The hardest thing about designing a program for mountain biking is finding the right balance between strength and endurance. While you don’t need to be as strong as a powerlifter, you also don’t need to have the endurance of a Tour de France rider and focusing too much on one side of the spectrum will compromise your results.
What makes this method so effective is that it makes smart use of a training variable know as density.
In the gym this means that you need to make sure you don’t try to turn everything you do into endurance training. While I use a lot of circuit training in my programs, I usually advise that you rest long enough between exercises to let your breathing slow down so that you aren’t panting when you start the next exercise. Getting stronger in the gym fills in a lot of fitness gaps that hurt us on the trail and always turning strength training into a test of endurance is a sure way to stay weak and get hurt.
But sometimes you do need to push the Strength Endurance side of things a bit in your workouts. After you’ve spent some time getting stronger more mobile then working on the endurance to use your strength over and over on the trail can help. This means that you need a way to safely train for Strength Endurance and in my experience the best way to do this is through a training method called Escalating Density Training.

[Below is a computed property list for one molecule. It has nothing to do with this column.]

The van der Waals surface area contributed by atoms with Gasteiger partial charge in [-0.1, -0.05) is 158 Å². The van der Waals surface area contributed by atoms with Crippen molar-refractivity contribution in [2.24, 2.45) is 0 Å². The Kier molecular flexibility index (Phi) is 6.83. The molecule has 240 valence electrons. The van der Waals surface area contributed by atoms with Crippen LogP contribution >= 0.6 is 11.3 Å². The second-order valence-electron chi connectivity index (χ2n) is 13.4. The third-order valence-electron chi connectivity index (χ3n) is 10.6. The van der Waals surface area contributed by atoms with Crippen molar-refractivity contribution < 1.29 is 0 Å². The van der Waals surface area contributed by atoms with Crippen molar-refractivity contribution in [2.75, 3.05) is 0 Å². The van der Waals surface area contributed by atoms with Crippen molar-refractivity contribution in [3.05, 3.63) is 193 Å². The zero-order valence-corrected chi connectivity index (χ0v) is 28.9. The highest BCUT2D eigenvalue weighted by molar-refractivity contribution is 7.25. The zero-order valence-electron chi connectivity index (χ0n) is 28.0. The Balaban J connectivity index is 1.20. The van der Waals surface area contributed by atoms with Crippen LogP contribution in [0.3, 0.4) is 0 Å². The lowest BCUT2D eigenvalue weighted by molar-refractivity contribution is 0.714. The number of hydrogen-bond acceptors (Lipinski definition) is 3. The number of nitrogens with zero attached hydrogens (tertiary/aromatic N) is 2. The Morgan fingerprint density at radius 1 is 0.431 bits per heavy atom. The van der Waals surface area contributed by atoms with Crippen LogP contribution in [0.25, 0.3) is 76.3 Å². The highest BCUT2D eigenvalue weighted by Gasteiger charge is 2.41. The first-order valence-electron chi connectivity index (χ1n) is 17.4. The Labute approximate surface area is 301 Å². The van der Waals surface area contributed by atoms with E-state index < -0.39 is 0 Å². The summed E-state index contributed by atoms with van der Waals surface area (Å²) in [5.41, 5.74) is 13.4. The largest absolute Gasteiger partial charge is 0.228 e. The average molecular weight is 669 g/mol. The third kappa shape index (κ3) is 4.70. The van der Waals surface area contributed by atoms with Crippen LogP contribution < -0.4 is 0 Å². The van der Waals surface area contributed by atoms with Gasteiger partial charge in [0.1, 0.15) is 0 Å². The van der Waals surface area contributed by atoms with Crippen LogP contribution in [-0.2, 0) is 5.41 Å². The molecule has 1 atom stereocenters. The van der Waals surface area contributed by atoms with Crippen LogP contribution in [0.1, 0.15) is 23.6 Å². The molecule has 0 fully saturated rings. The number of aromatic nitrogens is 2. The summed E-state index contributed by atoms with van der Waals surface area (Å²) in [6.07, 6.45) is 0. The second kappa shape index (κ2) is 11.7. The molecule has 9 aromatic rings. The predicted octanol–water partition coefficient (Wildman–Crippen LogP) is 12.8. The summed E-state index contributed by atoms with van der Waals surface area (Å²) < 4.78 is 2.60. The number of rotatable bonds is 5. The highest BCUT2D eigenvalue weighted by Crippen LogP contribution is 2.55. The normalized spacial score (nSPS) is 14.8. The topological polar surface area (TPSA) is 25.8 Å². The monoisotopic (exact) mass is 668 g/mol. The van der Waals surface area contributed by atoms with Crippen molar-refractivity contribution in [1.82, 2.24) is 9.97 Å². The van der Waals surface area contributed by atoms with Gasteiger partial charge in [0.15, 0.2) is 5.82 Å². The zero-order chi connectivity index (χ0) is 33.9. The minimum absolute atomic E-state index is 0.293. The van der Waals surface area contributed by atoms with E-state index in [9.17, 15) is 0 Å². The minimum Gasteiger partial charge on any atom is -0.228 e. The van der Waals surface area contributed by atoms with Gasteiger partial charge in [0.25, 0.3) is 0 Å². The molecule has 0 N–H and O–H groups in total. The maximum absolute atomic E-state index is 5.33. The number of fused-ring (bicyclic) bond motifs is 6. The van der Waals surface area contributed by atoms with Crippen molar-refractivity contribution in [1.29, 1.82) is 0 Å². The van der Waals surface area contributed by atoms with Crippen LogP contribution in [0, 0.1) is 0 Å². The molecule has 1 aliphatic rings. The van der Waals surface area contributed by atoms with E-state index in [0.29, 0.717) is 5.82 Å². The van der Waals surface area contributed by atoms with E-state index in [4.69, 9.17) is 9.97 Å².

Also known as EDT, Escalating Density Training was developed by strength coach Charles Staley. Ironically enough, I used to work with Charles at the International Sports Science Association back in late 90’s. I started as an intern and eventually got hired on to graded papers and answer calls from students with questions on their tests and that job was the springboard for where I am today.
Anyways, that is getting a bit off topic. My point is that EDT is an extremely effective training method for improving your Strength Endurance and there are a lot of different ways to use the EDT method.
EDT is unique because instead of focusing on a specific number of sets and reps, you look at getting as many reps as you can with the same weight within a specific time period. You can do as many or as few reps as you want in each set but you usually want to avoid taking a set to failure – leaving a rep or two in the tank during your early sets will help you get more reps in during your later sets.